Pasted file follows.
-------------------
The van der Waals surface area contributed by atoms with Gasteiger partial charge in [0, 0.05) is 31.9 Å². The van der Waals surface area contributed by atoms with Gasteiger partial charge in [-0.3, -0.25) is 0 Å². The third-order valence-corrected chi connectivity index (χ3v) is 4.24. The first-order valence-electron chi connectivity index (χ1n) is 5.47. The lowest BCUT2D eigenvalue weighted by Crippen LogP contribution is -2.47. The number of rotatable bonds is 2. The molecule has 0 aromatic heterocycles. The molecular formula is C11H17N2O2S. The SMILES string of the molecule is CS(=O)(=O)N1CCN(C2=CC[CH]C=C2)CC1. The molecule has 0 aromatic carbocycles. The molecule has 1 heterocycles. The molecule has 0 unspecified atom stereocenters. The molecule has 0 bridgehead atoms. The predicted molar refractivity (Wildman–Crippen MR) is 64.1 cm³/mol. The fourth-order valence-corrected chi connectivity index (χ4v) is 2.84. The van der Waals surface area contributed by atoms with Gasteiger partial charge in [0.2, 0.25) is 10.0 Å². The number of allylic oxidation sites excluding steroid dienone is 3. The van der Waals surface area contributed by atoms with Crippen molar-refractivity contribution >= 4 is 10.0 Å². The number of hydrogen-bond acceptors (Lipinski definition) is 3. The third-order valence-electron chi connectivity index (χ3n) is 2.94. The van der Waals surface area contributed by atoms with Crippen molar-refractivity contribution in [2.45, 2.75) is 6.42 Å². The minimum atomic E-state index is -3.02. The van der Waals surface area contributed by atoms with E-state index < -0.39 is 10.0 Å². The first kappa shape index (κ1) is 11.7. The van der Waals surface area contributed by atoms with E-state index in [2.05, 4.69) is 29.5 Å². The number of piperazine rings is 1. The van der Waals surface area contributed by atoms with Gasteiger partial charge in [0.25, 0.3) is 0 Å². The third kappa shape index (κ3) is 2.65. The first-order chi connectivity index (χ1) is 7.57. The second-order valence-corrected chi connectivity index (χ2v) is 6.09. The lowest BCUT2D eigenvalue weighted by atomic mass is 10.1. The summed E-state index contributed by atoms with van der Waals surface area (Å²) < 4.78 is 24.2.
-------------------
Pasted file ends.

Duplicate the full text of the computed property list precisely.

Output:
The van der Waals surface area contributed by atoms with Gasteiger partial charge in [0, 0.05) is 31.9 Å². The van der Waals surface area contributed by atoms with Gasteiger partial charge in [-0.3, -0.25) is 0 Å². The third-order valence-corrected chi connectivity index (χ3v) is 4.24. The first-order valence-electron chi connectivity index (χ1n) is 5.47. The lowest BCUT2D eigenvalue weighted by Crippen LogP contribution is -2.47. The number of rotatable bonds is 2. The molecule has 0 aromatic heterocycles. The molecular formula is C11H17N2O2S. The SMILES string of the molecule is CS(=O)(=O)N1CCN(C2=CC[CH]C=C2)CC1. The molecule has 0 aromatic carbocycles. The molecule has 1 heterocycles. The molecule has 0 unspecified atom stereocenters. The molecule has 0 bridgehead atoms. The predicted molar refractivity (Wildman–Crippen MR) is 64.1 cm³/mol. The fourth-order valence-corrected chi connectivity index (χ4v) is 2.84. The van der Waals surface area contributed by atoms with Gasteiger partial charge in [0.2, 0.25) is 10.0 Å². The number of allylic oxidation sites excluding steroid dienone is 3. The van der Waals surface area contributed by atoms with Crippen molar-refractivity contribution >= 4 is 10.0 Å². The number of hydrogen-bond acceptors (Lipinski definition) is 3. The third-order valence-electron chi connectivity index (χ3n) is 2.94. The van der Waals surface area contributed by atoms with Crippen molar-refractivity contribution in [2.45, 2.75) is 6.42 Å². The minimum atomic E-state index is -3.02. The van der Waals surface area contributed by atoms with E-state index < -0.39 is 10.0 Å². The first kappa shape index (κ1) is 11.7. The van der Waals surface area contributed by atoms with E-state index in [2.05, 4.69) is 29.5 Å². The number of piperazine rings is 1. The van der Waals surface area contributed by atoms with Gasteiger partial charge in [0.25, 0.3) is 0 Å². The third kappa shape index (κ3) is 2.65. The first-order chi connectivity index (χ1) is 7.57. The second-order valence-corrected chi connectivity index (χ2v) is 6.09. The lowest BCUT2D eigenvalue weighted by atomic mass is 10.1. The summed E-state index contributed by atoms with van der Waals surface area (Å²) < 4.78 is 24.2.